The start order screen includes a slogan and shows an example image of the bowl to catch the user’s attention. The button at the bottom indicates the user to begin their order. The screen emphasizes the total of the bowl is $10.

We changed the star to a circle of the price because of simplicity. The change to a simple but colorful design aims to attract anyone passing by the vending machine.

Figure 6: Ordering screens for the five food groups

Next, the user will be able to choose the ingredients for their bowl based on the balanced food plate. The user would choose their grains, proteins, vegetables, toppings, and then their fruits.

We added another option for the base after the results of the usability testing. We added a food plate showing the process of ordering. The food plate colors are based on our color palette. The quantity amounts are important to show users how many items they are ordering, and they can adjust the quantities. After the progress plate is complete, the user can now checkout.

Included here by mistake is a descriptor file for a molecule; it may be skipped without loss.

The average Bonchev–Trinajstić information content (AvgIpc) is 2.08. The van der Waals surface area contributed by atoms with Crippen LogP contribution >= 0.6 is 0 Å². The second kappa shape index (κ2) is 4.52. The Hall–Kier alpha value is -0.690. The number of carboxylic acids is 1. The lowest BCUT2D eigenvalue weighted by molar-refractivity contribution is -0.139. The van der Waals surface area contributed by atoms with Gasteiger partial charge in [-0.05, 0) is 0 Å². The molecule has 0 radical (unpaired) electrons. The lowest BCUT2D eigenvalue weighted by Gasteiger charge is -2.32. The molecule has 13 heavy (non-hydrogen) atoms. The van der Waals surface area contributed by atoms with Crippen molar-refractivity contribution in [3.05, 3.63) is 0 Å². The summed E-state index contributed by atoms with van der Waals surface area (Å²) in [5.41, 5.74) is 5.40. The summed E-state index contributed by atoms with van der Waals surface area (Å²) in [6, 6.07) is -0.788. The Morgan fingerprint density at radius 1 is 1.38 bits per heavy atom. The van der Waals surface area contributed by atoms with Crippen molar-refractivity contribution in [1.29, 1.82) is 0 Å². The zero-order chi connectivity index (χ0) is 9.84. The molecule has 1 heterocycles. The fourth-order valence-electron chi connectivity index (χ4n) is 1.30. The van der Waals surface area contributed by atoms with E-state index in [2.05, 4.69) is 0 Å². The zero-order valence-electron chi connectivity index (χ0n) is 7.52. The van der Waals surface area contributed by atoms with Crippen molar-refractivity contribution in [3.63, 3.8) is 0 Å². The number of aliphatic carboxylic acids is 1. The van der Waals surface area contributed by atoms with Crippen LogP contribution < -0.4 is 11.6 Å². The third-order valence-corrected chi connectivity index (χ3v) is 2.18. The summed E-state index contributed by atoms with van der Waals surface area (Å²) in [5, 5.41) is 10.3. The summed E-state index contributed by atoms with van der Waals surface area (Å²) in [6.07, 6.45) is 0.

Task 2: Buying Nutritious Food

Figure 7: Payment screen to prompt user to pay at the right side with card or cash

After choosing their ingredients, the user will pay for their bowl with either card or cash.

We removed the “Pay Now” button because there is now a Checkout button which will switch the screen to this. Total and payment instructions are now displayed on the screen. We made a typical checkout layout, the total amount, card payment, and cash payment are all in one column. This is for the user’s ease of paying.

Figure 8: Receipt confirmation for user with options to text or discard the receipt